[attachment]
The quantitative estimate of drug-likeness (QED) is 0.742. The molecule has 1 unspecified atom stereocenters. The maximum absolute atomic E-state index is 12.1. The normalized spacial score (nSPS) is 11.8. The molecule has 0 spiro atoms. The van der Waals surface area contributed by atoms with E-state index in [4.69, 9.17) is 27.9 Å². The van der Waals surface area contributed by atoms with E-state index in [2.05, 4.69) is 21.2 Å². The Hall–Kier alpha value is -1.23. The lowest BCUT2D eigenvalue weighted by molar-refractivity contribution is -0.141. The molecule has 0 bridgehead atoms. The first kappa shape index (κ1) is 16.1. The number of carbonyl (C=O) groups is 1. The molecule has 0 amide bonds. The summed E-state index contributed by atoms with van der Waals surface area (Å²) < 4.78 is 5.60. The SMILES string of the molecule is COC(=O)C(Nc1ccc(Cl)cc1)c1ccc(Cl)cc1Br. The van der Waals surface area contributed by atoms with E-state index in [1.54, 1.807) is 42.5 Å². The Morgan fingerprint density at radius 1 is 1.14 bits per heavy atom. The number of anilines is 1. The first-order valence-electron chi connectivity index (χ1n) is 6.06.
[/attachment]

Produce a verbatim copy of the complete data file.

The quantitative estimate of drug-likeness (QED) is 0.742. The molecule has 1 unspecified atom stereocenters. The maximum absolute atomic E-state index is 12.1. The normalized spacial score (nSPS) is 11.8. The molecule has 0 spiro atoms. The van der Waals surface area contributed by atoms with E-state index in [4.69, 9.17) is 27.9 Å². The van der Waals surface area contributed by atoms with E-state index in [2.05, 4.69) is 21.2 Å². The Hall–Kier alpha value is -1.23. The lowest BCUT2D eigenvalue weighted by molar-refractivity contribution is -0.141. The molecule has 0 bridgehead atoms. The first kappa shape index (κ1) is 16.1. The number of carbonyl (C=O) groups is 1. The molecule has 0 amide bonds. The summed E-state index contributed by atoms with van der Waals surface area (Å²) < 4.78 is 5.60. The SMILES string of the molecule is COC(=O)C(Nc1ccc(Cl)cc1)c1ccc(Cl)cc1Br. The van der Waals surface area contributed by atoms with E-state index in [1.54, 1.807) is 42.5 Å². The Morgan fingerprint density at radius 1 is 1.14 bits per heavy atom. The number of anilines is 1. The first-order valence-electron chi connectivity index (χ1n) is 6.06.